Williamsburg Print

A 1780s jacket and petticoat made from a Williamsburg reproduction cotton print. 

Inspiration & Resources

Useful Books & Links Arnold, Janet. Patterns of Fashion: English Women's Dresses and Their Construction, c.1660-1860. New York: Drama Book, 1984.

Baumgarten, Linda. Costume Close-Up: Clothing Construction and Pattern 1750-1790. Williamsburg, Va.: Colonial Williamsburg Foundation, 1999.

Hart, Avril, et al. Fashion in Detail: From the 17th and 18th Centuries. New York: Rizzoli, 2000.

Construction Details


For the jacket I used the scaled polonaise pattern from Janet Arnold (pg 36) and fit it over my lightweight linen stays. I've used this pattern for all the my previous 18th century bodices and find it makes a nice base. The jacket is one layer of cotton print, lined with a lightweight linen. The seams are sewn using my cheater 18th century seam finishes:  the two pieces of fashion fabric, and one lining piece together by machine and then cover the seam allowance by whipstitching the other lining piece over it. It looks period, gives some stability to the seam and is easy.


The jacket peplum is a semi-circular piece of material, gathered to the back point. I simply played with the fabric on the form until I liked the shape.


For the bodice trimming I layered pinked strips of gathered self- fabric and puffed green silk ribbon. I also added a green silk bow to the front of the neckline.

The petticoat is simply two pannels of cotton, knife pleated to a waistband. The petticoat hem has a wide, full ruffle, pinked on both sides, to which I added some puffed green silk ribbon.

I'm really pleased with the outfit as a whole. The fluffy petticoat and jacket skirts are so bouncy and fun. And I'm really pleased I added the green ribbon. It gives the perfect pop of color and breaks up the print. There is some wrinkling on the bodice front. When I noticed this it was extremely frustrating because I spent so much time perfecting the fit of the muslin, but then I remembered that I didn't have enough linen to cut the lining fully on the bias. I think its fighting with the printed cotton and not stretching as much as it should. At first I thought I would rip on the lining and add a new piece, but that would require me to redo all the trimming. Perhaps I will revisit that idea before I wear it again.

The hat I'm wearing was a fun slap-dash project. When I use straw hat blanks I like to pin as many trims as possible so I can change things up later, plus I'm lazy.

To start I used a straw hat I bought at Williamsburg in March as my base. I was going for a "cheater" version of a Lunardi hat or a large capote. Eventually I would like to make a proper one, with a shaped brim and large crown, but this works for now. Originally, I had just used taffeta for the crown but I found it tended to collapse in on itself and it didnt have enough poof to it. So my solution was to top the crown of the hat with a wadded up piece of silk organza to give the crown some height. Then to support the taffeta, I cut another piece of organza into a circle, gathered that, and attached it over the first piece of organza.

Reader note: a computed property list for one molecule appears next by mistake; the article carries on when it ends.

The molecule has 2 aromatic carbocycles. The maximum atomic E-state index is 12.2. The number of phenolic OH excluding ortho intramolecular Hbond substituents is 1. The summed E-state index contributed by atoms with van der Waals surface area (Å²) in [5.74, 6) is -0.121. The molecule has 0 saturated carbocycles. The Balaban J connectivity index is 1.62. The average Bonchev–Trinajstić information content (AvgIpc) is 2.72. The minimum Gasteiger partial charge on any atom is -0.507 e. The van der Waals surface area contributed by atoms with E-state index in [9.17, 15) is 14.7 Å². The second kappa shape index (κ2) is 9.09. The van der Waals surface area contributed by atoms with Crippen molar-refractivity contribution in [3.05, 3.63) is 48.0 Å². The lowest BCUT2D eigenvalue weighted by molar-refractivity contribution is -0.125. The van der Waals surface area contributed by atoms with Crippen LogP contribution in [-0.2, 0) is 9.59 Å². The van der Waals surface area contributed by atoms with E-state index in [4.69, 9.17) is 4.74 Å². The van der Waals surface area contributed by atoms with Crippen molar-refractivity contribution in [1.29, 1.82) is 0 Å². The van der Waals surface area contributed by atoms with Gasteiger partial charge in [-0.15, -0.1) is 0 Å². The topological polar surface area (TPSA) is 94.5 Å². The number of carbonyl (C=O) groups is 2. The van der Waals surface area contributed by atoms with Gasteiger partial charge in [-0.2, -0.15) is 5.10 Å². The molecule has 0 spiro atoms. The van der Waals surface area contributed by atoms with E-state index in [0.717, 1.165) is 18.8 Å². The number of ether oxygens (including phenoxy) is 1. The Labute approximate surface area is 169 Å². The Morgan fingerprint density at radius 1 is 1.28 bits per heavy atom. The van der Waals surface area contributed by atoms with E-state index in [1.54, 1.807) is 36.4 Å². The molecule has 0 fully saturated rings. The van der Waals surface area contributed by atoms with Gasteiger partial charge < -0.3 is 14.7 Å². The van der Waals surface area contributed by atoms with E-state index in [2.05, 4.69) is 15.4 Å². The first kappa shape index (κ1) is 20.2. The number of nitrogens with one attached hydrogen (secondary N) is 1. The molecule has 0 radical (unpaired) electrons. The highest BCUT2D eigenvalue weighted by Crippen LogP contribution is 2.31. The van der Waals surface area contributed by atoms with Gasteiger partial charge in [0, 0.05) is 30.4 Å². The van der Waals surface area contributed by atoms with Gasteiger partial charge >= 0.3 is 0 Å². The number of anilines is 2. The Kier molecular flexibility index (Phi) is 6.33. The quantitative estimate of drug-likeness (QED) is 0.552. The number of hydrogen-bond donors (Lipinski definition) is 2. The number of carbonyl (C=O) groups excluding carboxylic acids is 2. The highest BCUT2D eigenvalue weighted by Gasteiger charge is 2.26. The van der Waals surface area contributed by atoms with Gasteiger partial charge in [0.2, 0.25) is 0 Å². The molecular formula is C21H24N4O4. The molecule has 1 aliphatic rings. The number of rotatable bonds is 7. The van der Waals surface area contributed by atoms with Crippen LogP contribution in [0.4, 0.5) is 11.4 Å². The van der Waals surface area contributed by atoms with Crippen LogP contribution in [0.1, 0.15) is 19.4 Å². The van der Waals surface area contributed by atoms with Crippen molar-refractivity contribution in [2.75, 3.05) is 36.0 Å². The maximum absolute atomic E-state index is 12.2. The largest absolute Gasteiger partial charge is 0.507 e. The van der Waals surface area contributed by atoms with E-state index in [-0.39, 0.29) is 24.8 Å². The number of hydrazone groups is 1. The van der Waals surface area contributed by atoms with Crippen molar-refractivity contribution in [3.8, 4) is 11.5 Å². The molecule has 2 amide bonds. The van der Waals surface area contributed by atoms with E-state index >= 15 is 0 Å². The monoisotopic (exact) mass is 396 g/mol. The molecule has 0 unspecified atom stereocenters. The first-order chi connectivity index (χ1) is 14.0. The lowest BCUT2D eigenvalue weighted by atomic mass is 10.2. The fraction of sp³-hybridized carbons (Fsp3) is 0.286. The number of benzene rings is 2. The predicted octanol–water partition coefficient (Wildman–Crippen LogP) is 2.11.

For the taffeta layer I cut out a circle using the hat as a template. I would have liked to have made it bigger, but I was working with a limited amount of fabric (less than half a yard) and I really wanted to use the blue silk. I gathered the edge of the taffeta and pinned it over the organza, pulling it out further over the brim of the hat.


To cover the gathering stitches, I cut a strip of taffeta and folded the edges in towards the middle of the strip like bias tape. Then I wrapped it around the base of the crown and pinned it in place. Add a bow or two et voila! Silly little hat!

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Revisiting an Old Favorite

Revisiting an Old Favorite

In my original wardrobe plans for Williamsburg I had intended to make several new day outfits, but time got away from me and ended up pulling out my wavy print jacket and petticoat to wear instead. I have to say I’m really glad I did! When prepping for an event, it’s easy for me to get into the mindset that everything I wear needs to be new, so I often forget how much I enjoy rewearing favorite costumes. My events are so few and so spread out that it feels almost obligatory to make something new every time, but I’m resolving this year to focus on quality over quantity and make things I truly love and am proud of the construction.